Migration of ≥2 mm at two years, the presence of an RLL of 2 mm occupying one-third of any one zone, and subperiosteal formation of new bone at the tip of the stem were predictors of aseptic loosening after two years. There were too few lytic lesions to assess at two years, but at five years a lytic lesion ≥2 mm also predicted failure. We discuss the use of these variables as predictors of femoral aseptic loosening for groups of hips and for individual hips.

We conclude that if a group of about 50 total hip replacements, perhaps with a new design of femoral stem, were studied in this way at two years, a mean migration of < 0.4 mm and an incidence of < 10% of RLLs of 2 mm in any one zone would predict 95% survival at ten years.

For an individual prosthesis, migration of < 2 mm and the absence of an RLL of ≤2 mm at two years predict a 6% chance of revision over approximately ten years. If either 2 mm of migration or an RLL of 2 mm is present, the chances of revision rise to 27%, and if both radiological signs are present they are 50%. If at five years a lytic lesion has developed, whatever the situation at two years, there is approximately a 50% chance of failure in the following five years.

Our findings suggest that replacements using a limited number of any new design of femoral prosthesis should be screened radiologically at two years before they are generally introduced. We also suggest that radiographs of individual patients at two years and perhaps at five years should be studied to help to decide whether or not the patient should remain under close review or be discharged from specialist follow-up.

The Journal of Bone & Joint Surgery British Volume
Vol. 79-B, Issue 3 | Pages 351 - 360
1 May 1997
Donnelly WJ Kobayashi A Freeman MAR Chin TW Yeo H West M Scott G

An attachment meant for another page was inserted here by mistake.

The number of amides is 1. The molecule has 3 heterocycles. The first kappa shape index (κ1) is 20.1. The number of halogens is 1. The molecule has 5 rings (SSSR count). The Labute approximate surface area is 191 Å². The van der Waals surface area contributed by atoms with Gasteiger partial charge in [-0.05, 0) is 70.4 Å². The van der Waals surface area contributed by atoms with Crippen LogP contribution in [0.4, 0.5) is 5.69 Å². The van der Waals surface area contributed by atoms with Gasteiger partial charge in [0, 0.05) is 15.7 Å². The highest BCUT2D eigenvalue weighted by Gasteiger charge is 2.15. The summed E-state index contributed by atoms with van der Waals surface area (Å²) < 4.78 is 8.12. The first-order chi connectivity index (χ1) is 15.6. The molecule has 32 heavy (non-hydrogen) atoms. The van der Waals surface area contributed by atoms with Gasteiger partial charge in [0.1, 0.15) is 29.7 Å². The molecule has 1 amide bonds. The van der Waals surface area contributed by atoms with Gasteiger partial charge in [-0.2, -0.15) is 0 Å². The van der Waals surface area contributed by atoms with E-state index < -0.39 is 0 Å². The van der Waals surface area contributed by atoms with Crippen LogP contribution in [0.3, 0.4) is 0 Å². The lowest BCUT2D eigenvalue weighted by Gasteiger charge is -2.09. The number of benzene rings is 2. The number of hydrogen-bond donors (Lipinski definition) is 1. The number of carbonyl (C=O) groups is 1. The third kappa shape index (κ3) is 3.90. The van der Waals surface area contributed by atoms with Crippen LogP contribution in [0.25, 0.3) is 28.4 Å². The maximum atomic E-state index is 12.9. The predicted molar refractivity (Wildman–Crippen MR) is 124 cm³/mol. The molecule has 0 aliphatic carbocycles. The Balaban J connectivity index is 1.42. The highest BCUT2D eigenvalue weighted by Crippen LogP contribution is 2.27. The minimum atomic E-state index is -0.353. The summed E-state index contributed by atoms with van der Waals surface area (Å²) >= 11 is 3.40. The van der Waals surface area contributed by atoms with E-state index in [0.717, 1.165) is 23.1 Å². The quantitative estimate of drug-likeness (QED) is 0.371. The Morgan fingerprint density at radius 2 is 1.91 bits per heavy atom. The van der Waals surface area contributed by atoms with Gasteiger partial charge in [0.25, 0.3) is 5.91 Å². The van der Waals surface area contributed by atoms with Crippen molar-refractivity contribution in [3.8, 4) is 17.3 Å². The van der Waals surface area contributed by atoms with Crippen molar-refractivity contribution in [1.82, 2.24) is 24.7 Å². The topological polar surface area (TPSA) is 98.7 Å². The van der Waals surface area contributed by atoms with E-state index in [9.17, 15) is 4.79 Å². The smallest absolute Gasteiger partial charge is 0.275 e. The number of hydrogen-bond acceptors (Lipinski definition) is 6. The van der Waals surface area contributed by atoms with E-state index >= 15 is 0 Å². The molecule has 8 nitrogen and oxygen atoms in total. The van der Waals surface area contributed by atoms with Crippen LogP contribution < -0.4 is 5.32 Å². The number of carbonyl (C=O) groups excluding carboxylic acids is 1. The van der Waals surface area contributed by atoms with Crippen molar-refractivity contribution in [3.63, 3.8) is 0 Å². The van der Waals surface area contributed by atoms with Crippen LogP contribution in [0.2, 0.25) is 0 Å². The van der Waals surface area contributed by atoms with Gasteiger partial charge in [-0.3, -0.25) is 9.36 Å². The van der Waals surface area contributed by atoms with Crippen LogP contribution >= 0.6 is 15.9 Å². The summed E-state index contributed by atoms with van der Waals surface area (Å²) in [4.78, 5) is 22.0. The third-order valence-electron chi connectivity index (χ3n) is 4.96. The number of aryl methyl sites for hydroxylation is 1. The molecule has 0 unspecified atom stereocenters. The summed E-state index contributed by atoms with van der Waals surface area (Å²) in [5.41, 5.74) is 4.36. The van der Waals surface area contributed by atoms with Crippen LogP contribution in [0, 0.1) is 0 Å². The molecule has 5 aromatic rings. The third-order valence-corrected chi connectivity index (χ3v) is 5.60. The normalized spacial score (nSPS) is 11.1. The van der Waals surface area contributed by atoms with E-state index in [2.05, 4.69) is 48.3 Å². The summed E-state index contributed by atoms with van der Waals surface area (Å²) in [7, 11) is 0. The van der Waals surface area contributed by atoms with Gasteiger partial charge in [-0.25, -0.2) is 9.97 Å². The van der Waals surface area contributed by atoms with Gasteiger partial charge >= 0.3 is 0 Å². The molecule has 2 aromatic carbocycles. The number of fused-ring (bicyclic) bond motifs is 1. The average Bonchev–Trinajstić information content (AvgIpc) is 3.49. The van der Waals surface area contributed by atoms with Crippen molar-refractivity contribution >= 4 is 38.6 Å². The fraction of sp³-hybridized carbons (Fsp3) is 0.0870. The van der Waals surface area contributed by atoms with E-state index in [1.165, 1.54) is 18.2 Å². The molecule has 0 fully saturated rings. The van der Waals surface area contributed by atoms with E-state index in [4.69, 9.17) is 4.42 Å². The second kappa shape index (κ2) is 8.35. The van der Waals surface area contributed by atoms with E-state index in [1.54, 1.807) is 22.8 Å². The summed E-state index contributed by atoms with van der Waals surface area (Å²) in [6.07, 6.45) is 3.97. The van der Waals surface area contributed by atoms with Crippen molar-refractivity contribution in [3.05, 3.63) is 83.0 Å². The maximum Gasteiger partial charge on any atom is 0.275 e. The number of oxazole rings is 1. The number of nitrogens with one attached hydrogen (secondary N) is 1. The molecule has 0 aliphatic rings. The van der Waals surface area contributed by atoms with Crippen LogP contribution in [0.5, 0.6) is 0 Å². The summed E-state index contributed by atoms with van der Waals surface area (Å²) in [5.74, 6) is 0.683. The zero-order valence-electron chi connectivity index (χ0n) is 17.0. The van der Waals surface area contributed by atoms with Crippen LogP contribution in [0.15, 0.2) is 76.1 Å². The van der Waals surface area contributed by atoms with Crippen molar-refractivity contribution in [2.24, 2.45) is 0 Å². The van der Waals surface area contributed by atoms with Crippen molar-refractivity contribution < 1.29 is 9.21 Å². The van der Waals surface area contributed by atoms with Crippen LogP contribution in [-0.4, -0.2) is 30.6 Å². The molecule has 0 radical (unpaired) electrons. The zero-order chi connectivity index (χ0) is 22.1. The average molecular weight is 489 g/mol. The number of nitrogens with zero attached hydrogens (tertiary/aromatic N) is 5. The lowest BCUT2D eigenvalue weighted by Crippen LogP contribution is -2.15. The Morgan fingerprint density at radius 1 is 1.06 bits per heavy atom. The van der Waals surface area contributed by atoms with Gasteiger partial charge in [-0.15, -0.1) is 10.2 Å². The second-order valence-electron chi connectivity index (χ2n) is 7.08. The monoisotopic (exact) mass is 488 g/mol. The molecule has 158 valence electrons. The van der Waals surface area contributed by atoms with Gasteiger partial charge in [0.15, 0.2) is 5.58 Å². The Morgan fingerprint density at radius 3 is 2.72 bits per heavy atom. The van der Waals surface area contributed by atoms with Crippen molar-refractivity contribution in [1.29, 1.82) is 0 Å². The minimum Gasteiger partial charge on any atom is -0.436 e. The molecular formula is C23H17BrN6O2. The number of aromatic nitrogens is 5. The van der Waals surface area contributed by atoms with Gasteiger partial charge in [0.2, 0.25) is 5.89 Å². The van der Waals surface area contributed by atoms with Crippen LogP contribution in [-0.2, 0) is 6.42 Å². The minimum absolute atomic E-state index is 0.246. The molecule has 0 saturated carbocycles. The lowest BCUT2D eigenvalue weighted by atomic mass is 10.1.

We compared the radiological appearances and survival of four methods of fixation of a femoral stem in 538 hips after follow-up for five or ten years. The fixation groups were: 1) press-fit shot-blasted smooth Ti-Al-V stem; 2) press-fit shot-blasted proximally ridged stem; 3) proximal hydroxyapatite (HA) coating; and 4) cementing.

Survival analysis at five to ten years showed better results in the HA-coated (100% at five to six years) and cemented stems (100% at 5 to 6 years) than in the two press-fit groups. There was a higher mean rate of migration in the smooth and ridged Ti-Al-V shot-blasted press-fit groups (0.8 mm/year and 0.6 mm/year, respectively) when compared with the HA-coated and cemented prostheses (both 0.3 mm/year). More radiolucent lines and osteolytic lesions were seen in the press-fit groups than in either the HA-coated or cemented implants, with a trend for a lower incidence of both in the HA compared with the cemented group. Proximal osteopenia increased in the press-fit and cemented prostheses with time, but did not do so in the HA group. There was a higher incidence of resorption of the femoral neck with time in the cemented group than in the other three.

We conclude that the HA and the cemented interfaces both provide secure fixation with a trend in favour of HA. The cemented prosthesis meets the suggested National Institutes of Health definition of ‘efficacious’ at ten years.